http://www.myballard.com/2018/01/05/magnolia-lawyer-suggests-suing-over-ballard-high-school-boundaries/comment-page-1/

Ed Cummings said...

The current HCC north side 8th graders still seem to be left high and dry. They can't go to Lincoln, capacity is not guaranteed at Ingraham (and that program is problematic in other ways), and if they go to their local high school, we are told, they lose their HCC eligibility. Has anyone heard any guidance from the District for this group?

Anonymous said...

@Ed Cummings- Write to Eden Mack and the rest of the board to express your concerns regarding this group. I agree that their options a the moment are extremely unclear. Many parents will be unaware of consequence at open enrollment.

It is also unclear if they will get grandfathered at Garfield or Geosplit to Lincoln if that becomes a pathway in 2019.

If they choose neighborhood school of BHS or RHS in 2018 and their neighborhood school changes in 2019 to Lincoln they could get pulled into a school without 10th grade HC & thus right curriculum.

But this is also unclear as opting out of Garfield or Ingraham may be considered a "choice assignment" in 2018 which under current plan allows students with choice assignments to remain at the school.

No 10th grade student (including general ed & spectrum who will need advanced math etc) should get pulled into Lincoln without the proper curriculum or number of peers needed to offer them the right coursework.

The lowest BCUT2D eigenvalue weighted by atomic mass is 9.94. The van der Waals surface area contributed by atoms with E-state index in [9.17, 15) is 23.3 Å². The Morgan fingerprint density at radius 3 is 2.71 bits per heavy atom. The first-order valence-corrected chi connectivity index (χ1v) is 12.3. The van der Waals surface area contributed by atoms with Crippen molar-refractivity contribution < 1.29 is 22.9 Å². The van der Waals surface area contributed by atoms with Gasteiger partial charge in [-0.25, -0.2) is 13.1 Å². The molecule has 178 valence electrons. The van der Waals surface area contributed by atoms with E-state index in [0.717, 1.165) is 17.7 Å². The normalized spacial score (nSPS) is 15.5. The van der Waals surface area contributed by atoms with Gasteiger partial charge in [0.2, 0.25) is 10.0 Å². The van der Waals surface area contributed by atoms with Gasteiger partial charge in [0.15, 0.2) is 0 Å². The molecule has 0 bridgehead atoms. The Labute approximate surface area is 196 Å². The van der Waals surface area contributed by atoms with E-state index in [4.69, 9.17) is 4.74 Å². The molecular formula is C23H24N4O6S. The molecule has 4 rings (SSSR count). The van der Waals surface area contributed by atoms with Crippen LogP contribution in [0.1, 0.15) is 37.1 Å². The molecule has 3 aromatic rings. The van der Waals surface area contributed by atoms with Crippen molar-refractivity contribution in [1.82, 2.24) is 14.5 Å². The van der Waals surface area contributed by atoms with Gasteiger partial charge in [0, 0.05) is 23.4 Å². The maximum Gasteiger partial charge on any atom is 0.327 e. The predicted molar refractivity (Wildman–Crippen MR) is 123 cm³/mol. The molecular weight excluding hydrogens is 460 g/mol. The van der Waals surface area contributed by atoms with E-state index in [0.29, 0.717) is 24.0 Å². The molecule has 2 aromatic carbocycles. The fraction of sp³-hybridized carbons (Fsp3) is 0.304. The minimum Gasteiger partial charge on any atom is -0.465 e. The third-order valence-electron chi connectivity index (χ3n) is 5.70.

unclear

Anonymous said...

I'm still confused. What are the boundaries for BHS? I saw one map that had students living at 15th and 65th (literally the corner of BHS) going to Lincoln. What about Phinney Ridge/Greenwood families? -TeacherMom

Anonymous said...

They don't loose HCC identification. They can also go to GHS just like now until they graduate.

HCC is not the issue it is opening 2000 seats in the north and trying to do that with the least amount of disturbance.

HCC community should avoid conflating geosplits with HC pathways. Yeah you may have thought you could choose between RHS or BHS/GHS and potentially IB/IBx . Wow, it was too good to be true. Sorry.

SPS has proven they can't serve HCC at the local school and your neighborhood school seems to be a geo new school. But your choice has zero to do with HCC and I believe the Board is trying to make that the case against across the booard.

APPrent

GLP said...

TeacherMom - Nothing has been decided yet. The Board is asking for new maps by their January 10th work session next week. One would think that at least option #1 that the Board has requested, with Lincoln serving HC students in the north, would result in less disruptive changes to Roosevelt and Ballard's boundaries. But, it remains to be seen what the district will come up with.